Bubba ho-tep Review and Opinion


Bubba Ho-Tep (2002)
Director: Don Coscarelli

review by Eric Turowski

Elvis meets the mummy? How did I never hear of this film? Bruce Campbell stars as Elvis Presley, who had long ago traded places with an Elvis impersonator (who subsequently died), Sebastian Haff. Now, due to a tragic barbeque accident and an ironic pelvis fracture infection that sent Presley into a coma, Elvis now resides at a convalescent home in East Texas.
   After getting attacked by huge scarabs, Elvis teams up with ex-president John F. Kennedy (Ossie Davis), who has been dyed black by a secret government agency to better hide the fact that he still lives. The part of Kennedy's brain that was lost in Dallas due to the assassination attempt, Kennedy says, has been replaced with sand. The former king and president discover that an Egyptian mummy now stalks the rest home, stealing the small souls of the dying residents by sucking the soul from the victim's arseholes.
   The mummy, stolen from a traveling museum exhibit and lost in a nearby creek following a bus accident, dresses in cowboy hat and boots. Elvis names him Bubba (meaning Southern redneck type) Ho-Tep (from the line of Egyptian pharaohs), and with clues from hieroglyphic graffiti "from the shithouse wall," as Elvis says, and from Kennedy's 'Book Of The Soul', Jack in his wheelchair and Elvis on his walker facedown the mummy, lest their souls also become so much fecal matter from the hungry Ho-Tep.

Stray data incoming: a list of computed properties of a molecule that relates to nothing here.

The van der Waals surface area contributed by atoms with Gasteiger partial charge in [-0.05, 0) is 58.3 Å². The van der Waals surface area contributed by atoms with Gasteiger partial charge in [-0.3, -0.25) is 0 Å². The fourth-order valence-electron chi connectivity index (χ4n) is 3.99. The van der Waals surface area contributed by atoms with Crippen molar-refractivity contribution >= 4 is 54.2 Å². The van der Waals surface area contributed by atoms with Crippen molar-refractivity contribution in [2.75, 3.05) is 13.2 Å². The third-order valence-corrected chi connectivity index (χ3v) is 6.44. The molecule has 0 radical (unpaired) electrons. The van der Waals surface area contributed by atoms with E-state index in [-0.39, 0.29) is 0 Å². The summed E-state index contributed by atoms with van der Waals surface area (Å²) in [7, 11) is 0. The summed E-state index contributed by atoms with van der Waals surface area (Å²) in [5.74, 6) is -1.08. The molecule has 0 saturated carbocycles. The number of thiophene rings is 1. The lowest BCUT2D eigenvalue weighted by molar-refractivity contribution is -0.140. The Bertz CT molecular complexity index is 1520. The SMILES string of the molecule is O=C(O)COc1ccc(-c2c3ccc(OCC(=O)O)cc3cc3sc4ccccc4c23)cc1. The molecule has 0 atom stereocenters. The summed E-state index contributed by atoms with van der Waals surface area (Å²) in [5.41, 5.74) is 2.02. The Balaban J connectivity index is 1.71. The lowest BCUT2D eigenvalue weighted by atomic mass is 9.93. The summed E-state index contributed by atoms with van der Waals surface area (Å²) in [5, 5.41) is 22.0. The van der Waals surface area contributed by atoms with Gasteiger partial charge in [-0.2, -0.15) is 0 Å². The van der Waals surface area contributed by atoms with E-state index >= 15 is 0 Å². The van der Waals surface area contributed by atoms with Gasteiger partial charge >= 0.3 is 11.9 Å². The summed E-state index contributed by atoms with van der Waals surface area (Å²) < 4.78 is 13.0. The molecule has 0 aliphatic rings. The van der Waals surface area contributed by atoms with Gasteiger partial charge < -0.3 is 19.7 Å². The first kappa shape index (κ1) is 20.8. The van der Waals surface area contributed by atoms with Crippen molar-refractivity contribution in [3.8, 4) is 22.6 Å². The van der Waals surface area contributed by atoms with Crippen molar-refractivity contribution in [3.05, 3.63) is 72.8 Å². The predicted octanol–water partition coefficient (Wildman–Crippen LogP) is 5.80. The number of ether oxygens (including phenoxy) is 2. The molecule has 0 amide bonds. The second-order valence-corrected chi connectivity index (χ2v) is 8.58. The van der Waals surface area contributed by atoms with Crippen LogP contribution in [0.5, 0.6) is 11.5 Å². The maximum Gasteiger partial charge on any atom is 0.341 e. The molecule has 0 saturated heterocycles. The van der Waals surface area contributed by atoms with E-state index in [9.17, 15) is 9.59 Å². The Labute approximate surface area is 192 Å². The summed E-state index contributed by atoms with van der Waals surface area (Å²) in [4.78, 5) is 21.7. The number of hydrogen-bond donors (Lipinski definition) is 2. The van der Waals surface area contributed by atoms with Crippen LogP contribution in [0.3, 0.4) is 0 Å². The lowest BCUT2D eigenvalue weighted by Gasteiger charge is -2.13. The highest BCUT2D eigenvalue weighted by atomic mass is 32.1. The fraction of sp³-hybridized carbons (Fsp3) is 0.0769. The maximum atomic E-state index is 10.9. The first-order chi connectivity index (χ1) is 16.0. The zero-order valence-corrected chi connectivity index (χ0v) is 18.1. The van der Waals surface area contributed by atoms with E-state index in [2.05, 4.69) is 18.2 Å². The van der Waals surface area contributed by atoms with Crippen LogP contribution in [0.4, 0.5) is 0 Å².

About halfway through this film, I said, 'This sounds like a Joe R. Lansdale story'. According to the closing credits, it is a Lansdale tale. In other words, a hysterical, irreverent film that somehow pokes fun at two American icons while maintaining a reverence for them, and yet still has enough creepy mummy scenes to qualify as a horror flick. The lines are funny, the premise bizarre, the plot totally unbelievable, and the whole package is highly entertaining. Campbell (Evil Dead, TV's Xena) plays a convincing Elvis in perhaps his best role ever, and Davis is believable as either Jack Kennedy, or simply totally delusional. See it, find it, rent it - this is undoubtedly the greatest Elvis film ever made.

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